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My next book to read just got hacked

Eeny, meeny, miny, moe.

I have a confession to make. I find it difficult to select my next book to read. It usually goes something like this. Open either the Kindle app or local library app on my tablet. Stare at category headers like fiction, history, and business. Decide on casual or serious reading. Then start scrolling through books, reading summaries, and reviews. Hopefully, I feel good about a selection and begin.

Part of my challenge is I enjoy both casual and serious reading. I define these as:

  1. Casual Reading is for fun, entertainment, or to relax.
  2. Serious Reading is for learning and thinking.

A third type of reading but less common is purposeful.  

  1. Purposeful Reading is to find, record, and retain information about a topic.

Casual reading is relaxing but also stimulates creativity. Serious reading deep dives a topic and promotes alternative thinking. Depending on my mood, I enjoy both. Maybe I should just let Alexa decide for me??

Substitutes.

With the advancement of digital media, digital players are now ubiquitous.  Options for content include podcasts, blogs, news reports, and video documentaries. It’s to the point that I consider some non-book digital content to be a substitute for books because it fits my categories of casual and serious reading. I may be listening rather than reading, but I’m still consuming content that can be both educational and relaxing.

The blog from Mitch Joel  and Podcasts from Gemba Academy are as compelling and thoughtful as a serious read but in smaller segments. The podcast from the Wharton Business School called Moneyball provides a blend of both casual and serious content. How I built this podcast contains information from entrepreneurs just as informative as a biography but with an added twist to hear the story story in first person voice.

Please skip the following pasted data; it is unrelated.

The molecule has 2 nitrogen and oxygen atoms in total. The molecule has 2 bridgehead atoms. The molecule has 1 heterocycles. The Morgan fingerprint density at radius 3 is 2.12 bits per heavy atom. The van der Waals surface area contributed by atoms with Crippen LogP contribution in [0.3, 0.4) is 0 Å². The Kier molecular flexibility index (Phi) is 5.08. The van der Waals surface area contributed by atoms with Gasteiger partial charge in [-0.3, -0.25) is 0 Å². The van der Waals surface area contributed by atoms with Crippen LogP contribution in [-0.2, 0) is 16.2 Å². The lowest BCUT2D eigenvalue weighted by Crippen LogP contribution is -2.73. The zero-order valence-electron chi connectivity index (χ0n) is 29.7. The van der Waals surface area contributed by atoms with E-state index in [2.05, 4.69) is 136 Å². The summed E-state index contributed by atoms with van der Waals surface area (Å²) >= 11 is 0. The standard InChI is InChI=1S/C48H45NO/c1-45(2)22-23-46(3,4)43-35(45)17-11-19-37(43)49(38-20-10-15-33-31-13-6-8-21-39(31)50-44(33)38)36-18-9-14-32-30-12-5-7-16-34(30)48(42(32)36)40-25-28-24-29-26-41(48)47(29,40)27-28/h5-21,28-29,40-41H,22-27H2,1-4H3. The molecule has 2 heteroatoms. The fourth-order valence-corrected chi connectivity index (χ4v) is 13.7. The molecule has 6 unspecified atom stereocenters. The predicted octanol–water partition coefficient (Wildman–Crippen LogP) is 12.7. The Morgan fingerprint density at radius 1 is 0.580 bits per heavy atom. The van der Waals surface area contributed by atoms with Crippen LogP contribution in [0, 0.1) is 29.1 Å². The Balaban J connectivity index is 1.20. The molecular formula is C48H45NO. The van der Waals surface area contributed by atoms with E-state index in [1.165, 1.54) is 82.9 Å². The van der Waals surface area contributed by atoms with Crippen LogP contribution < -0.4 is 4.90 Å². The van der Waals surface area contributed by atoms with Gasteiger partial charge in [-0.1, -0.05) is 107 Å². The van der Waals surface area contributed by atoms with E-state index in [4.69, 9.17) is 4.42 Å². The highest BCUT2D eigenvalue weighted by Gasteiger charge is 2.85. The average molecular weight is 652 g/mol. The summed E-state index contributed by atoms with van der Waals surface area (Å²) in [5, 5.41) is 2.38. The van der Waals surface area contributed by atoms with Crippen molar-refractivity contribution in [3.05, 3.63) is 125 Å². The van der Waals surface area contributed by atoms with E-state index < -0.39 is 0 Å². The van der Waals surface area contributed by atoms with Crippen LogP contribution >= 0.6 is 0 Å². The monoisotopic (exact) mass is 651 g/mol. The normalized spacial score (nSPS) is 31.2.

I’m not giving up my love of reading. But I’m finding these modern alternatives satisfy some of the same hungers for learning and entertainment. It’s good to have choices.

Alexa, read a book to me!

Onward and upward!

The local library and my reading habit

Alexandra Alter wrote an article in the NY Times this week about technology and our reading habits. Alter’s piece does a good job of reviewing differences between print and electronic readers as well as some changes in recent years in the publishing industry.  Like Alter, I prefer eBooks because of the convenience, searchability, and portability. But the base audience in her article is people who buy books not borrow them. She didn’t make one mention of the public library.

Generally speaking, I search my local library first when I want to read a book. I’ve used print, electronic, and audio versions of books in the past. I know library borrowing isn’t for everyone but here are a few reasons why I prefer it:

  1. I rarely go back and read books of fiction or non-fiction twice. So owning a copy on my bookshelf at home or in an eLibrary doesn’t provide meaningful value to me. If I borrow the book and want to take notes then I use a service like Evernote.com to keep thoughts and learnings.
  2. When I read for leisure, I don’t have to have the book right at the moment when I want to read it. I don’t mind waiting until I can either go to the library or when a copy becomes available in the eLibrary. It’s just not an urgent matter.
  3. The eBooks from local library are available through the Amazon Kindle reader or through another eReader app on my tablet. Checking-out an eBook or audio book is as simple as buying it.
  4. If the physical copy of the book is at another branch in the library system not close to me, then they will deliver it to my local branch for free.
  5. There’s no buyer’s remorse with library books. I’ve started a few books that I didn’t like because of the story-line, characters, or writing style. Since I didn’t pay for the book, it was very simple to stop reading and move-on to the next book.

To be fair, borrowing library books does have some frustrations. Availability is limited by the number of copies purchased by the system and number of borrowers ahead of me. This means popular books can have wait times for over a year. If this happens, I have to decide if I’m willing to wait, if I want to purchase it, or if I should search for another book. I usually just search for another book. There are lots of stories to be read.

So technology has altered my reading habits somewhat. I prefer an eBook but will read the paper version without issue if that is what is available. I should also mention that taking an eBook to the beach makes me nervous because of the sand and water around the electronic devices. This is one setting where I prefer a paper book.

Onward and Upward!